Inside CREA’s hackathon

A look at how "open innovation" is helping the real estate organization fend off disruption.
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In October, the Canadian Real Estate Association – the industry body for Canada’s realtors – held a hackathon in Ottawa that invited developers and data scientists from banks, startups and schools to address some of the business challenges CREA is facing. Over the course of a weekend, 14 teams were given access to CREA data to build their tools, such as listing info and data from partners.

While an industry body might not be the first organization that comes to mind when one thinks of innovation, Patrick Pichette, VP of strategic business and innovation at the CREA, says there are two pressing reasons for the hackathon. The first is that Realtor.ca is often the first place Canadians go when looking for a new home, and there is a need both to evolve the site and to let its members know it is committed to doing so.

“Having the site as that consumer’s first choice and having it meet their expectations is really critical for our realtor members,” Pichette says. “It’s critical that the site be a trusted and popular destination, because every time a Canadian visits the site, it gives us an opportunity to talk to them about the value of working with a realtor and make a meaningful connection. Hosting this kind of event gives us an opportunity to send a signal to our members that we are doing things differently and that we are focused on evolving the site, more than we’ve ever been.”

The second reason for the hackathon is one most industries are facing: disruption. Last year, VCs in the U.S. alone invested $13 billion in real estate startups and tech companies, something Pichette says is going to disrupt the industry in Canada as well.

“There’s more and more choice for consumers when it comes to sources they can get real estate information and services from,” he says. “An organization like ours needs to be able to leverage emerging technology as effectively as we can to ensure we remain relevant to consumers.”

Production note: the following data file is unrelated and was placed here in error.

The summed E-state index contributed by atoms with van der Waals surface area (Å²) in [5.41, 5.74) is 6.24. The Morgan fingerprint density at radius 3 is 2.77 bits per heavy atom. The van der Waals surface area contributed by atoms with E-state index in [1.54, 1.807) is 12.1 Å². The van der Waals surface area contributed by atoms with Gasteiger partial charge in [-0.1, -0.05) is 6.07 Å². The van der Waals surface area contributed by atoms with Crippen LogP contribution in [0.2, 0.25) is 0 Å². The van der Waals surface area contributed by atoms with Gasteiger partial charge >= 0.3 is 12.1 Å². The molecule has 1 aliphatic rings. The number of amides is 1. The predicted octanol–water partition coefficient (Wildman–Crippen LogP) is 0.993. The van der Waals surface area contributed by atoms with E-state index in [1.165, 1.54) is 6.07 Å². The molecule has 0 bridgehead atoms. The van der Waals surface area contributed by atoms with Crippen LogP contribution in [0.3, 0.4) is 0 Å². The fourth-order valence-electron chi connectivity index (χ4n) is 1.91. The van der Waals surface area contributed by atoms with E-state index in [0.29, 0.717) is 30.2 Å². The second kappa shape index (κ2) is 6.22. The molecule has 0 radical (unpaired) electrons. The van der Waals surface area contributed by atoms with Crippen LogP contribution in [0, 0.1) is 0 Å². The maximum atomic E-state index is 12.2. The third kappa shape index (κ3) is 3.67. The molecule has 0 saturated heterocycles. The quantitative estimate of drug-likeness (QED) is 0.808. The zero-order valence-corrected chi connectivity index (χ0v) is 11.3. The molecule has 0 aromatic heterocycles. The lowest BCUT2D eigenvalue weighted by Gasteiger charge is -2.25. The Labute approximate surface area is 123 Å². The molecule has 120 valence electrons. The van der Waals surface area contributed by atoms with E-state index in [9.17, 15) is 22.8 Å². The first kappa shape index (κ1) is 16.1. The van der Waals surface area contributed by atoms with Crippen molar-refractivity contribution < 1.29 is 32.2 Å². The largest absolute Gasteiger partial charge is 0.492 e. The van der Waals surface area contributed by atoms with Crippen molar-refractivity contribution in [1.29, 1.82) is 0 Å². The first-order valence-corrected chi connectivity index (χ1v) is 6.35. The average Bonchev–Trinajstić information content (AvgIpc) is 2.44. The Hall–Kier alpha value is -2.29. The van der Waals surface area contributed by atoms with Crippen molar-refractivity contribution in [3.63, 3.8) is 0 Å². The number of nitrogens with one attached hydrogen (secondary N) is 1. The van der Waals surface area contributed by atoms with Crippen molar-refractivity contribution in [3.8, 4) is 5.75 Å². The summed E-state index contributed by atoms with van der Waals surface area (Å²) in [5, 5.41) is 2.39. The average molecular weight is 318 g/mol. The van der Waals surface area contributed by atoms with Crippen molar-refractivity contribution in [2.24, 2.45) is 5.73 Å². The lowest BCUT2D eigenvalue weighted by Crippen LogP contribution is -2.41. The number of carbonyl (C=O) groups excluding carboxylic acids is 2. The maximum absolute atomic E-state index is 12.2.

A common theme among the teams at the event was turning Realtor.ca into a lifestyle destination by finding new ways to incorporate things like nearby activities or services into a user’s search. But the winner was a team of data scientists that developed an AI-powered visual search tool that allowed users to upload photos – of kitchens they liked, or backyards that met their family’s needs – and refine their search based on which homes looked the most similar.

CREA plans to host several hackathons in the future. Pichette says that, beyond the actual tools that were developed during the hackathon, the major benefit was connecting CREA with the “innovation community,” a group of companies and people it was not previously engaged with.

“We have a very talented team of developers, but it is relatively small,” he says. “It was great that they got to help the teams understand the data and work through it, but they also benefited from the opportunity to work with talent from different backgrounds who brought a fresh perspective to some of the challenges we face. We’re also a non-profit with limited resources, so we need to be collaborative if we’re going to continue to innovate and meet the expectations of both realtors and consumers.”